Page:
Journal of Immunology vol:183 issue:7 pages:4292-4301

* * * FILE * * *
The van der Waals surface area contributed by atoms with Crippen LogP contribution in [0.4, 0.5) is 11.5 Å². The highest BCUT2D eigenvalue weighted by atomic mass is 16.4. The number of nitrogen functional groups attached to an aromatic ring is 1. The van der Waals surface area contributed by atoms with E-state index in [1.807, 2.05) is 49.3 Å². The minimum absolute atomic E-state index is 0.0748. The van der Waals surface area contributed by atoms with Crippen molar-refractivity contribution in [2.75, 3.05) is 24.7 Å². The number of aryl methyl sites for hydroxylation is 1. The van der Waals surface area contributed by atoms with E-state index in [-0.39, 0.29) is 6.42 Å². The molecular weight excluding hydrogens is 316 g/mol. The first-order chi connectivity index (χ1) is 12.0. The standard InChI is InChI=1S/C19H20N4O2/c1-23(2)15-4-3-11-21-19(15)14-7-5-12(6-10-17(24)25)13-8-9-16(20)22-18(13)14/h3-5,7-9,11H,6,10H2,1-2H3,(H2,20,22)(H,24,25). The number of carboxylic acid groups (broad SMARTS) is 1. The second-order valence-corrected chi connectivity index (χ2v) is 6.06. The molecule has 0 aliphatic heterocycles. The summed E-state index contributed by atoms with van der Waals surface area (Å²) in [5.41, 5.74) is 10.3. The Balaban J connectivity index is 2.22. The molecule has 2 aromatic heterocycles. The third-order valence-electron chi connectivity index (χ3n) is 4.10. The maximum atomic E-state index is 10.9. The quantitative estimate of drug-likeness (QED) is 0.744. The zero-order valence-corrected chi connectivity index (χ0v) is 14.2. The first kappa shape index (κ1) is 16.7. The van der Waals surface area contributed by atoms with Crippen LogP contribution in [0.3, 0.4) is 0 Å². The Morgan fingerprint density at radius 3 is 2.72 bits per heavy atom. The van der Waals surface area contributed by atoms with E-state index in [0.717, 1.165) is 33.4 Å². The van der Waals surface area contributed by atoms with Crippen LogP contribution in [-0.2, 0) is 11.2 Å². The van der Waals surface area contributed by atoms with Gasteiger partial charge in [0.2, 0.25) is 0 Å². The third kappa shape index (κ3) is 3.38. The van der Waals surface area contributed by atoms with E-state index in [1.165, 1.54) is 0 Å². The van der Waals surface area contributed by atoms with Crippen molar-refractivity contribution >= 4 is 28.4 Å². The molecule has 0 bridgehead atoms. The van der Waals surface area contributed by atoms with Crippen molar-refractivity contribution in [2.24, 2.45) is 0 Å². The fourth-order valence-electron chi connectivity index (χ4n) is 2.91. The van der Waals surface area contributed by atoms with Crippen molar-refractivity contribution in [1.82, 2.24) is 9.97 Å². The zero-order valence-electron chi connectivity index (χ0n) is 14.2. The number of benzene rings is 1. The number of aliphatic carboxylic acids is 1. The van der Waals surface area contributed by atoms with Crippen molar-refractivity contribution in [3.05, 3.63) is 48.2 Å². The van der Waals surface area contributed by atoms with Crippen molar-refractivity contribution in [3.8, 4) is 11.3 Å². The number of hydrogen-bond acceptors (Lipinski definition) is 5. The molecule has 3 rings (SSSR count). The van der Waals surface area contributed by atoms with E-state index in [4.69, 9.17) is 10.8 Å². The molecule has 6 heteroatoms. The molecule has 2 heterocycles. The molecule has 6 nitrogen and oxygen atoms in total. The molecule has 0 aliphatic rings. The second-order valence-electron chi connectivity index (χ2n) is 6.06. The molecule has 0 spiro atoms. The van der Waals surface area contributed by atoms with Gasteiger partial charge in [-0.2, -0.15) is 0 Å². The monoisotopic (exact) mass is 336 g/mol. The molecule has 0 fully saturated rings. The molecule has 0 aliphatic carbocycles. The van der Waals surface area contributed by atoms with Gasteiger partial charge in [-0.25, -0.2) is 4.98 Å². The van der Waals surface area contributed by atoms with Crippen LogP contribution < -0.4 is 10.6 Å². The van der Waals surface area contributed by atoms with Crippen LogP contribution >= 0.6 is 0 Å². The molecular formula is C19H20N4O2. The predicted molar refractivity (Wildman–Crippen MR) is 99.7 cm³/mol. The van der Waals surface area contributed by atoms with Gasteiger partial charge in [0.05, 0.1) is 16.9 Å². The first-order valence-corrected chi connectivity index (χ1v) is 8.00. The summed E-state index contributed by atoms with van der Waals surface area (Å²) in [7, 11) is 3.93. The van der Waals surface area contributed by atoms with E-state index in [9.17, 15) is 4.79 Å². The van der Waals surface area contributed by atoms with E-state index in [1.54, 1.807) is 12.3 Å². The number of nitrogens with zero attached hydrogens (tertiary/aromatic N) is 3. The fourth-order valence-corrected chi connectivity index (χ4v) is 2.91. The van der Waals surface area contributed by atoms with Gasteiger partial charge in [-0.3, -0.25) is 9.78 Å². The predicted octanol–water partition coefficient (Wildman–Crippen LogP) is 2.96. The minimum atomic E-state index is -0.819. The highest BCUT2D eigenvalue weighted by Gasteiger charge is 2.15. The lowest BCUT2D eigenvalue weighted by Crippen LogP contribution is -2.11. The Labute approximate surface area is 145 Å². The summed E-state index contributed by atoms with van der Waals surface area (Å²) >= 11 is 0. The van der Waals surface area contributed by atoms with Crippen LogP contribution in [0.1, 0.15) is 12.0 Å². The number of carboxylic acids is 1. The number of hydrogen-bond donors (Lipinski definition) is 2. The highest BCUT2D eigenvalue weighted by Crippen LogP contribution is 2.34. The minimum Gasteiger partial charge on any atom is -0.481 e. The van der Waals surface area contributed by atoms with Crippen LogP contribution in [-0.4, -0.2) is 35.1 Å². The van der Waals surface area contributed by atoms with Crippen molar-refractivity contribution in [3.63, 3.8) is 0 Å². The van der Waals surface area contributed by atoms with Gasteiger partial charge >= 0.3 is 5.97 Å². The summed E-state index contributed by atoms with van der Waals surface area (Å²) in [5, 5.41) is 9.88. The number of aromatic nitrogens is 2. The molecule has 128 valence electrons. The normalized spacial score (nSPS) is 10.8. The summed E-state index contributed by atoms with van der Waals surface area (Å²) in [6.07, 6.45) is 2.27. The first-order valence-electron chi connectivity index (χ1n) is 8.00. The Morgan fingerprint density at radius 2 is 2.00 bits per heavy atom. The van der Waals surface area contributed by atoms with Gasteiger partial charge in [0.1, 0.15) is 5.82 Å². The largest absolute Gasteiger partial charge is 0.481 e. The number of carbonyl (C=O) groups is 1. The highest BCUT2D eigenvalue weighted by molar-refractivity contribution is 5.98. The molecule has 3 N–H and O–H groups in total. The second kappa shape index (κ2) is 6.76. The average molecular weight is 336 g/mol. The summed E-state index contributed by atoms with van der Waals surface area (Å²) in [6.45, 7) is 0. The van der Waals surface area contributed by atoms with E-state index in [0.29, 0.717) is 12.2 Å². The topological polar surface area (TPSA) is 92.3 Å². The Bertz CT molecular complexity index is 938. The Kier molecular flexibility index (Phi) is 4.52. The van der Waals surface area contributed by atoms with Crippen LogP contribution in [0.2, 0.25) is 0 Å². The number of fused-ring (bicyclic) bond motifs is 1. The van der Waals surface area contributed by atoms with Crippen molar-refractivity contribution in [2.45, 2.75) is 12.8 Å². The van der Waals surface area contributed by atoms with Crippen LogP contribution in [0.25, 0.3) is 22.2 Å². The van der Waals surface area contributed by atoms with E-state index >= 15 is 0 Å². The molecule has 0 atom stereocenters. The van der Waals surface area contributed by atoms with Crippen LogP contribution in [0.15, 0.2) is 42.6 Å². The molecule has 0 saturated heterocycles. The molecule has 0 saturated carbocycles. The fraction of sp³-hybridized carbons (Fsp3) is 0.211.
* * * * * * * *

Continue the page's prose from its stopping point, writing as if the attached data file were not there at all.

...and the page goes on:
Circulation of lymphocytes through peripheral lymphoid tissues as well as progenitor entry into the thymus and its output of mature T cells are critical for normal immune function. Egress of lymphocytes from both peripheral lymphoid organs and thymus is dependent on sphingosine 1-phosphate (S1P) gradients. S1P-lyase 1 (SGPL1) deficiency leads to accumulation of S1P in lymphoid tissues, which blocks lymphocyte egress and induces thymus atrophy. In this study, we investigated thymocyte development in SGPL1-deficient mice (SGPL1(-/-)), which exhibited postnatal discontinuation of early thymocytopoiesis starting at 2 wk after birth. SGPL(-/-) thymi showed a loss of developing thymocytes in the thymic cortex between 2 and 4 wk of age, whereas mature thymocytes accumulated in the medulla. Detailed analysis demonstrated a deficit in thymic early T cell progenitors (ETP) as the principal reason for discontinued thymocyte development. This developmental block was accompanied by accumulation of ceramides, resulting in enhanced apoptosis of developing T cells. Lack of immigration or settlement of ETP completely halted thymocyte development. We conclude that increased ceramide levels in the thymus of SGPL1(-/-) mice abrogate thymic development postnatally by enhanced thymocyte apoptosis and depletion of thymic ETP. Our findings indicate that potentially therapeutic immunosuppression by SGPL1 inhibition should benefit from monitoring ceramides to prevent their increase to apoptosis- inducing levels.